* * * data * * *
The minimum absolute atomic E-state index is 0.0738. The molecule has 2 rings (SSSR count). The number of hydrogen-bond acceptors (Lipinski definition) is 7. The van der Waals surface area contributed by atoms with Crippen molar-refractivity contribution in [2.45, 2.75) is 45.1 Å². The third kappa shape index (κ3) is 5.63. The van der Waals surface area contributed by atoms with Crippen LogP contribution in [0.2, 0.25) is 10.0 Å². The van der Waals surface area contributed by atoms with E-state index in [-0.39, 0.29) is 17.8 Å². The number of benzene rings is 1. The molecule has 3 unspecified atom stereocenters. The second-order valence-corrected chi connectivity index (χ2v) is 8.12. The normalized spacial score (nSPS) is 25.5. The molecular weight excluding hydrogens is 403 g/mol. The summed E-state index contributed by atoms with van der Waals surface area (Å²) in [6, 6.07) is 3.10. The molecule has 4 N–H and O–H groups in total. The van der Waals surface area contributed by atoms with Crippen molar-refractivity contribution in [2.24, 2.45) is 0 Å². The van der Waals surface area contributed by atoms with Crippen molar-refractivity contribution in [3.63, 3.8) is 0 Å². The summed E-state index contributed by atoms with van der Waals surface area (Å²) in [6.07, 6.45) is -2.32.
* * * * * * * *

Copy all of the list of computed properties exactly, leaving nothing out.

The minimum absolute atomic E-state index is 0.0738. The molecule has 2 rings (SSSR count). The number of hydrogen-bond acceptors (Lipinski definition) is 7. The van der Waals surface area contributed by atoms with Crippen molar-refractivity contribution in [2.45, 2.75) is 45.1 Å². The third kappa shape index (κ3) is 5.63. The van der Waals surface area contributed by atoms with Crippen LogP contribution in [0.2, 0.25) is 10.0 Å². The van der Waals surface area contributed by atoms with E-state index in [-0.39, 0.29) is 17.8 Å². The number of benzene rings is 1. The molecule has 3 unspecified atom stereocenters. The second-order valence-corrected chi connectivity index (χ2v) is 8.12. The normalized spacial score (nSPS) is 25.5. The molecular weight excluding hydrogens is 403 g/mol. The summed E-state index contributed by atoms with van der Waals surface area (Å²) in [6, 6.07) is 3.10. The molecule has 4 N–H and O–H groups in total. The van der Waals surface area contributed by atoms with Crippen molar-refractivity contribution in [2.24, 2.45) is 0 Å². The van der Waals surface area contributed by atoms with Crippen molar-refractivity contribution in [3.63, 3.8) is 0 Å². The summed E-state index contributed by atoms with van der Waals surface area (Å²) in [6.07, 6.45) is -2.32.